Have you ever felt like that? Have you ever wondered why is it that the God who made heaven and earth wasn’t stepping into this or that situation to make it right, to fix the brokenness of our lives, and to heal you and your loved one? I know I have. I’ve spent many nights awake late at night wondering why God let X or Y happen. Mary and Martha only had to wait a few days. Some of us have questions that have lingered far longer. We want God to act now, but sometimes it feels like he’s taking his time, like he’s staying put for two days instead of coming to help us.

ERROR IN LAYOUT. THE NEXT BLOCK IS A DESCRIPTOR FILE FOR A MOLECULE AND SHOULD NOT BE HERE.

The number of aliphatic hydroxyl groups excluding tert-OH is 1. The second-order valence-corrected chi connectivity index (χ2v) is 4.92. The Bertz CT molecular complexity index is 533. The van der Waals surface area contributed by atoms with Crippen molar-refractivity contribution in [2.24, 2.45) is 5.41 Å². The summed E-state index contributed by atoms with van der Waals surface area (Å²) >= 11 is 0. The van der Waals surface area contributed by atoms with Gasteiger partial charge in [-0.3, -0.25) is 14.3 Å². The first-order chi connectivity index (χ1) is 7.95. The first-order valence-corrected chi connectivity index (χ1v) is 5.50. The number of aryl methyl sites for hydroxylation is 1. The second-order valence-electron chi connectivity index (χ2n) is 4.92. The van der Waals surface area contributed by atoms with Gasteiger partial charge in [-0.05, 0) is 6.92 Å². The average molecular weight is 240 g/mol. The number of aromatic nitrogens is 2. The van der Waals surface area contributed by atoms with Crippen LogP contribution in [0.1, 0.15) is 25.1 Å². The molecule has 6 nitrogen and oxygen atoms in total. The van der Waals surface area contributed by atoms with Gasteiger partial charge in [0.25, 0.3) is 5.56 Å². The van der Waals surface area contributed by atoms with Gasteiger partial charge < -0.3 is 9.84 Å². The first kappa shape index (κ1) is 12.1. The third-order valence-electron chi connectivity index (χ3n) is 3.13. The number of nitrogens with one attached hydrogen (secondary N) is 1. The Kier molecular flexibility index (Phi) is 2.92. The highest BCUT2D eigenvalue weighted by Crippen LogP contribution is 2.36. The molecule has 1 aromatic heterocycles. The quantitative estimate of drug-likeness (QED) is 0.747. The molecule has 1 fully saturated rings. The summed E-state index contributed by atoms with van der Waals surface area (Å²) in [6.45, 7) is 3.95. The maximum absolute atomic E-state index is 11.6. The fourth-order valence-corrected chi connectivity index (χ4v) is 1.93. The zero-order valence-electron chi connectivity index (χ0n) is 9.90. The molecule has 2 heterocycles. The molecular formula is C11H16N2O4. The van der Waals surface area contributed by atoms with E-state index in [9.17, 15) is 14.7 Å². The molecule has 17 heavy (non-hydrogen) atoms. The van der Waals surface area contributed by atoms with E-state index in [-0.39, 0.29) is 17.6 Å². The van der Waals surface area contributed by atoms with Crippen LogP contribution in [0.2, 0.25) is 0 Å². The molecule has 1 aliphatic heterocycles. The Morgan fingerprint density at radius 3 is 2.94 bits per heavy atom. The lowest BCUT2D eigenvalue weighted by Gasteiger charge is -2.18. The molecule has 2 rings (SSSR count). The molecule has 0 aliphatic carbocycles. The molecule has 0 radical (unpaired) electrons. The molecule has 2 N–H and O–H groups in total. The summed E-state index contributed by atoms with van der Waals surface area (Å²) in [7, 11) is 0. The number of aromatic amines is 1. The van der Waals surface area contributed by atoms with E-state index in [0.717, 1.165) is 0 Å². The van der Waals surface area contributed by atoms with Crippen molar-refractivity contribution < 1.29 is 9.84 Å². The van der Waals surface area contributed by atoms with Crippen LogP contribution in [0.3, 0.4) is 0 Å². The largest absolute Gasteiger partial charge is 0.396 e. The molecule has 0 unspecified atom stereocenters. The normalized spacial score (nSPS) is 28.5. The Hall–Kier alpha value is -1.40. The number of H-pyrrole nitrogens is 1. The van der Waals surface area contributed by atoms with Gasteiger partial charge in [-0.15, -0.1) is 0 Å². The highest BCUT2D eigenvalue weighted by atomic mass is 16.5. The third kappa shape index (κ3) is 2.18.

What I take from this account is a truth that cannot be understood apart from faith. This is the essence of Christianity. It is the thing for which we hope. It is the truth upon which we base our entire lives. Cross now, glory later. It is not God’s plan to fix everything now. It is God’s plan to fix everything at the end. You see, God has a plan to fix and renew the world. God has a plan to fix all that has gone wrong in creation and in the lives of his children. God has a plan to undo all that has gone wrong since Adam sinned in the Garden, but that plan does not happen according to our timetable but according to his. We want Jesus to come now. He’s taking his time. We want Jesus to fix things now, but he’s staying put for a couple of days, and that’s ok, because he’s Lord, and we’re not, and what he promises us now is the same path that he walked. He promises us a cross, a wilderness, and a valley, and we shouldn’t want any other path, because that is the only path that leads to glory. It is the only path that leads to resurrection.